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Just to give some more weight to one of the choices, I would go with davorg's suggestion to create a dispatch table. That is the type-safest method, because you've presumably validated the functions you're putting into the dispatch table. In addition, it's easier to work with, as the functions are just values in a data structure you can iterate over, etc.

The no strict 'refs'; suggestion, while the easiest to implement (you just put a block around the call and add no strict 'refs'; at the top) ... it doesn't solve the issue. All you end up doing is patching around the problem. strict is, well, strict ... for a reason.

The eval suggestion, while canonical, is, in my opinion, also a patch. eval is extremely powerful, but it doesn't give you the greatest amount of control over what's happening. There are a number of cases where you would have to use it, cause there simply isn't any other sane way to do what you have to do. But, if you can do something in a sane and maintainable manner that doesn't use eval, I'd suggest doing that. eval is one of the less-understood features of Perl. The poor schmuck who has to read your code after you're hit by that truck will remember you fondly if you try to minimize his/her learning curve. :-)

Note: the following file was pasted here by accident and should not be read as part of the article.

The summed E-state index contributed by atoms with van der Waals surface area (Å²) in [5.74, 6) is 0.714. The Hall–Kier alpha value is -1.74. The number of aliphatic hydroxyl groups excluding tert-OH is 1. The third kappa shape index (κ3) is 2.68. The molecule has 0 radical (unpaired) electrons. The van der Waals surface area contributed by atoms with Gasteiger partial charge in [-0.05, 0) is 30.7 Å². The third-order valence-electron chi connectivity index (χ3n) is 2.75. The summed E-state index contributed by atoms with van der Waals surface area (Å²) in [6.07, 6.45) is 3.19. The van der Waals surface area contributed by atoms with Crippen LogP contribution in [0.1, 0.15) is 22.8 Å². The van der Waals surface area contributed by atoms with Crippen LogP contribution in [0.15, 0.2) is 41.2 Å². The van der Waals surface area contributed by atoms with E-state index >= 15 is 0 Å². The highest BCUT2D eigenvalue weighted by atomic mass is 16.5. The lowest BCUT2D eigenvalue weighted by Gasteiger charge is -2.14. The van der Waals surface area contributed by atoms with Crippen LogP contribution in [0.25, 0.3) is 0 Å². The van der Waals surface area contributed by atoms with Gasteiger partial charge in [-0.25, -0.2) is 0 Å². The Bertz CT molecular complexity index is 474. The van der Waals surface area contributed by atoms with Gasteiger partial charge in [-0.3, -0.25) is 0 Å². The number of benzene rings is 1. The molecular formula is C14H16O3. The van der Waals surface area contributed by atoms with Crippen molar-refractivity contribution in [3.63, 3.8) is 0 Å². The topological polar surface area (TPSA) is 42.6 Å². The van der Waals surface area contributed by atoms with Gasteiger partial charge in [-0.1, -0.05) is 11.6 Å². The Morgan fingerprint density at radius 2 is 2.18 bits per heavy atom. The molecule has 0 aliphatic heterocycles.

We are the carpenters and bricklayers of the Information Age.

Don't go borrowing trouble. For programmers, this means Worry only about what you need to implement.

In reply to Re: Strict, strings and subroutines by dragonchild
in thread Strict, strings and subroutines by hatter

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